It is astonishing that I am already here for almost a week. Time really flies. I am feeling very comfortable in my apartment. All important facilities are at hand, I live close to work, and close to the public transport systems.


Next week I will have my first party: a get together of the people living in my ‘zone’. I think the party is on your birthday Amber, so I will think of you when I toast!


I wish you all a very nice weekend, hopefully without rain.





(Posted in EDMONTON 2006)
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pictures of my trip on Labor Day6/9/2006


The empty streets in Edmonton on Labor Day.



This is the City Hall.



An architectonic detail, especially for Morach.



This is the Legislature Building that I visited.






This is the forest on the incline between the river and the campus.



This is the mall where I live. My apartment lies in the front right corner at the end. 

(Posted in EDMONTON 2006)
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(Posted in EDMONTON 2006)
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today is Labor Day in canada. i decided to pay a visit to downtown Edmonton. It was a bit desolate, there were few people and cars in the streets, and many shops were closed. First i went to the city hall, a huge building. Many children (and lovers) were playing in the fountain in front of the building.


as i was strolling around in the city, i all of a sudden saw where all the Edmonton citizens had gone to for relaxation: the Legislature building. In front of the building were several basins, and around those nice places to sit. When i walked up the stairs to find some more information about the building and its use, a woman asked me if i wanted to pay a visit to the building. A guided tour would start in five minutes. Lucky me, it was a good opportunity to see this pompous building from the inside and learn a bit about Albertan politics.  


Some historic facts: the building was constructed early twentieth century, and had some very modern features for that time, such as an electric elevator. funny is that in the history of governors, there is a clear pattern in political parties: 3 liberal governors, followed by 3 democrat governors, and currently the third conservative governor is in power. The question is what will happen when the current governor retires this fall…a new series of liberals, or a total new party?


On the fifth floor of the building, I stood on the ‘magic spot’. As the result of an acoustic effect (reverberation of the sound of the fountain that is in the main hall), standing on the spot feels as if water is falling on your head.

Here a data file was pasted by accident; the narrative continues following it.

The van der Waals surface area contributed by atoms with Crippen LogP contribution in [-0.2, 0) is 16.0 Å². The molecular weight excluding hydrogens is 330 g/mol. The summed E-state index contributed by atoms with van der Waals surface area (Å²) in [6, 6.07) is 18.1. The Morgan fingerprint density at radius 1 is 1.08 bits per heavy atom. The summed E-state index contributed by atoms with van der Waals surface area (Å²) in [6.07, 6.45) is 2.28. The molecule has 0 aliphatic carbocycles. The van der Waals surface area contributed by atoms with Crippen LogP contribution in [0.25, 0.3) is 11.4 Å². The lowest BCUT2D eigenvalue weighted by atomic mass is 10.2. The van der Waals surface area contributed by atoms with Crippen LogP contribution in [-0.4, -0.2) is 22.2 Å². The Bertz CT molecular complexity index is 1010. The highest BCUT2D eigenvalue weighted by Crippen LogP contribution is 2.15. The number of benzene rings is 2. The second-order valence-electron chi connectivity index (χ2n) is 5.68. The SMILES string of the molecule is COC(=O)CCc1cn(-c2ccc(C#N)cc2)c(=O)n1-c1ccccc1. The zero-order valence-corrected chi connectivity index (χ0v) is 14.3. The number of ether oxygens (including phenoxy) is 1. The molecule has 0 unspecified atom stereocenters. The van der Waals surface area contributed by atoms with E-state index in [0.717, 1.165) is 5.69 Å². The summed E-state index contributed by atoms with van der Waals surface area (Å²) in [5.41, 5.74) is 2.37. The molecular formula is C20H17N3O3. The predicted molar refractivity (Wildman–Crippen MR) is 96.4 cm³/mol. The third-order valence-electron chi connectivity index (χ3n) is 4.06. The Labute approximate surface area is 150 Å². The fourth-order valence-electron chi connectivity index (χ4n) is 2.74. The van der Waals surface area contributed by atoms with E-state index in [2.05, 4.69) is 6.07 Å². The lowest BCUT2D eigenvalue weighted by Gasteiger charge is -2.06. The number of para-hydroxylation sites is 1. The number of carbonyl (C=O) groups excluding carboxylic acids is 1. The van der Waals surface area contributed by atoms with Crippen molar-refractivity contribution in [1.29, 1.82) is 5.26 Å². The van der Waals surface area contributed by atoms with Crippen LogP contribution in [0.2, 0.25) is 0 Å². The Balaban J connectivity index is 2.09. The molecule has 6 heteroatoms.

I have some difficulties with uploading pictures at the moment, so no pictures today…use your imagination!

(Posted in EDMONTON 2006)
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I arrived!4/9/2006

I was exhausted after the flight from Toronto to Edmonton, but fortunately Wenzhao - a PhD student who is also working at the department - picked me up from the airport and drove me to my room at the campus of the university.




I have a bedroom, a study, a living room with semi-open kitchen, and a bathroom. It is very spacious. Below you see the view from my bedroom. I look out on the busstation.



I can access my apartment from the mall. In the mall there are some offices for student organizations, small shops selling magazines and snacks, and food outlets. There is also a place where you can do your laundry.


The university campus is quite large, especially compared to the Dutch universities. Many buildings are interconnected, probably because it is very cold here in winter. The campus is very green. There are many trees and grass between the buildings. When I made a tour over de campus I saw two squirrels and two rabbits.


Another thing that is remarkable is the number of small outlets where you can buy coffee, bagels, sandwiches, Japanese food, and pizzas. All the neon lights make it very lively. In the passage, there are seats where students are working on their laptop (or surving on the Internet). I'll include a picture of the mall later.


I also went to the Saskatchewan River, which is very close to the campus. From the riverbank, which lies quite a bit below the university campus level (I had to descend through the forest), you have a nice view at the buildings of the city (although I suspect that the buildings on the picture below are not downtown edmonton...). Downtown Edmonton lies at the other side of the bridge.




This bridge connects the university area with downtown Edmonton. I hope I will have a look at downtown Edmonton tomorrow when it is labor day in Canada. On Tuesday the academic year will start off, so I expect it to be busy on campus!


So far I am having a good time. Wenzhao is very helpful. Yesterday we went to the "Superstore" together (big grocery and drug stores are not easy to reach if you don't have a car, although Wenzhao showed me a pretty large supermarket (Safeway) that I can go to by foot). Today he showed me some buildings on the campus, and took me to the office. I installed the program that is needed to gain access to the wireless network, and can now work under Wenzhao's name (until I get my own account).


To be continued... 

(Posted in EDMONTON 2006)
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This is the skyline of Edmonton according to google. Next week, I will find out myself. Pretty high towers! 

(Posted in EDMONTON 2006)